Thanks much, HawaiianPi!HawaiianPi wrote: ↑Fri Apr 06, 2018 11:55 amSo my recommendations are...
1. For simplicity with good performance, boot from one of the new "A1" class SD cards.
2. For the best overall performance, boot from a USB SSD drive.
3. If you need loads of storage, or need to record large amounts of data, go with a hard drive (preferably self-powered).
There's also no reason you cannot combine devices, like boot from an A1 SD card and use a hard drive for storage.
If you don't mind a follow up question: as I plan to use the Pi as an everyday desktop computer (really), would you advise against using microSD for booting? I've read that the nature of flash memory is not terribly well suited to the high volumes of reading and writing one might get through daily desktop (and internet browsing) use; that SSD drives compensate for this to a degree with wear-leveling technology ... but I don't know if that tech is also in microSD cards (I do happen to have an A1 Sandisk Ultra microSD) or in USB flash memory sticks.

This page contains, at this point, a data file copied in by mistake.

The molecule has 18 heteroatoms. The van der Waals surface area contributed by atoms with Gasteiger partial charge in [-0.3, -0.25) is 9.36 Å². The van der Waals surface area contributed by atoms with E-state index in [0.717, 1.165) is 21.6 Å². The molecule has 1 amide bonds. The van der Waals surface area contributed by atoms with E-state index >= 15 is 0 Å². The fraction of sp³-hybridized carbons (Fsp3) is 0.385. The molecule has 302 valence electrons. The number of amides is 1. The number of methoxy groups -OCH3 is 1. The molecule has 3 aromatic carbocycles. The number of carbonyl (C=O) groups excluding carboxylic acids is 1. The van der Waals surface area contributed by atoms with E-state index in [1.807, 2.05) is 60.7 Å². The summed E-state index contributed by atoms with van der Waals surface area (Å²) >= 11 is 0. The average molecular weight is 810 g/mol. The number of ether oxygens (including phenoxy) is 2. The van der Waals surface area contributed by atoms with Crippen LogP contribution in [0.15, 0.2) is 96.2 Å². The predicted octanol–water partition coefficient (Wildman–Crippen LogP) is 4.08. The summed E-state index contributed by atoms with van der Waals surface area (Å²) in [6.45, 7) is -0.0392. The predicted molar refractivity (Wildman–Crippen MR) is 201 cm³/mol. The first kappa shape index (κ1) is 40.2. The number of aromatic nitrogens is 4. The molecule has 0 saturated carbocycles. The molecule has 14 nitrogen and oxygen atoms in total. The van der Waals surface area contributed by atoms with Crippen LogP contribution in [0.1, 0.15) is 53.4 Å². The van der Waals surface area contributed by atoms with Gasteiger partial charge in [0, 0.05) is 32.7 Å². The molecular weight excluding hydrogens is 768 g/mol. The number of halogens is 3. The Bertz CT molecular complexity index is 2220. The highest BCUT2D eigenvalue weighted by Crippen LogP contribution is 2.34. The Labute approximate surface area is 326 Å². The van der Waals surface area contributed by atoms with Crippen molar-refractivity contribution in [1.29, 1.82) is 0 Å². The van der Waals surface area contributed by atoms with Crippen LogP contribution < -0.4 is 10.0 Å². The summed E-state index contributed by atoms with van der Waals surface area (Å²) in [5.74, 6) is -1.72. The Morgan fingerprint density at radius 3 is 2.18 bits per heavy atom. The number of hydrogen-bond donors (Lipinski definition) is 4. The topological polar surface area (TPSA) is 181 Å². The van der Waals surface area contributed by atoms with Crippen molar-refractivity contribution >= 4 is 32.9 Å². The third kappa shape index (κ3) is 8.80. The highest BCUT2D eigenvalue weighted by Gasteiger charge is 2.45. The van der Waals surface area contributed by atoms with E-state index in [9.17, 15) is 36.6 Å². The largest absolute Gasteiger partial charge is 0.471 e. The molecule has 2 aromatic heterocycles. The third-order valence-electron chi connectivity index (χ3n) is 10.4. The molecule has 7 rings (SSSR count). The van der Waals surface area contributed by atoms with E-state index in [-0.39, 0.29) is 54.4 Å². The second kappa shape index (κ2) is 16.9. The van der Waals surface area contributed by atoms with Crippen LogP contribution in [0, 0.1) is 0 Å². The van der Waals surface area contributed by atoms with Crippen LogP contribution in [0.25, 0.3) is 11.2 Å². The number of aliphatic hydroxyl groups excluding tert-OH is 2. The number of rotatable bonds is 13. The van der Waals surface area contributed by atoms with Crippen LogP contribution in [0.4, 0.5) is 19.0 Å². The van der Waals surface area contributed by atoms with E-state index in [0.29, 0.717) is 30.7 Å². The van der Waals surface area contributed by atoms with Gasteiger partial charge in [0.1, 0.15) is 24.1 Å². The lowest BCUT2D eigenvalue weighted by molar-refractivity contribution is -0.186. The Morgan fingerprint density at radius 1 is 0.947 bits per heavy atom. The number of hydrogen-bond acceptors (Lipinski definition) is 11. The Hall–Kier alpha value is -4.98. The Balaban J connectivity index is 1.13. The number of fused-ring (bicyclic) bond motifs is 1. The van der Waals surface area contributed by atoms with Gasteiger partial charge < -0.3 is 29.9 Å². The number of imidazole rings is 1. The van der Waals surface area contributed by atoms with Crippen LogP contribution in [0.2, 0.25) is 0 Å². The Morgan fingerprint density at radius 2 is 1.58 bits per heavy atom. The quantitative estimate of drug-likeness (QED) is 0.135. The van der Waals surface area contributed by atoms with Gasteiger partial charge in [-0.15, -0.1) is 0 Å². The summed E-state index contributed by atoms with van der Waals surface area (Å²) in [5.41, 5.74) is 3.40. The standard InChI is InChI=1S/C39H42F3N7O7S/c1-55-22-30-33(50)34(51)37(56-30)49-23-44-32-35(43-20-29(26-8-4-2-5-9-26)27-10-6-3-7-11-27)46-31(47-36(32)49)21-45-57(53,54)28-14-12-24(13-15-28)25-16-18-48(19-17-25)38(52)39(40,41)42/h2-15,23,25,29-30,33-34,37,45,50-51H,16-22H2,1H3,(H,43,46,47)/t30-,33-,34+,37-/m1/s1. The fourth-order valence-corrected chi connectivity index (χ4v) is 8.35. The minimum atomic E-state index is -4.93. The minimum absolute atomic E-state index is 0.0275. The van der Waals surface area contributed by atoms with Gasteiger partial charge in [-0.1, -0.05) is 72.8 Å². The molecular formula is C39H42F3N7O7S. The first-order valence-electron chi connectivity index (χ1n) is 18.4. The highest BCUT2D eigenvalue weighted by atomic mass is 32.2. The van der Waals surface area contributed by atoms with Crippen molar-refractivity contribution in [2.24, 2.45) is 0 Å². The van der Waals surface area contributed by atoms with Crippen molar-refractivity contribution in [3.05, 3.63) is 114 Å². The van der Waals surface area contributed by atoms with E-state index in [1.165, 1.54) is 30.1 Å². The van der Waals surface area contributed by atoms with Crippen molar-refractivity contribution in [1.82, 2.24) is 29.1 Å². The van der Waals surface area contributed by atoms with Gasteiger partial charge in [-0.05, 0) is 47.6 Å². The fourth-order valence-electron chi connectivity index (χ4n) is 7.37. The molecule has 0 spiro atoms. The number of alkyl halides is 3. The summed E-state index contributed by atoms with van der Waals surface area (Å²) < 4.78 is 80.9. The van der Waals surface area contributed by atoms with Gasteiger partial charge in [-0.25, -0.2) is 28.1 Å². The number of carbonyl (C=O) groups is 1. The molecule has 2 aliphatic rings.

Were it not for that concern, I'd happily run the OS off the microSD and use an external, non-powered HDD for storage [I already have two of these in rotation to backup my desktop files. I like keeping my data files separate from OS files anyway.] Then, if the card gets corrupted, I put a backup card in place and resume my work, files safe, OS files easily replaced.
Since I had assumed this was an issue - I was leaning toward eschewing flash-based memory for booting and OS anyway. I already own a powered SATA docking station for 2.5/3.5 internal HDD, so I figured I'd probably buy a new internal HD and start booting from that for my Raspbian desktop. [I do have some older drives ... 80GB, 160GB, but they're so old, I'm not sure I should rely on them. OTOH, if my own files aren't on them, so what, right? Just keep a clone of the boot disk somewhere?]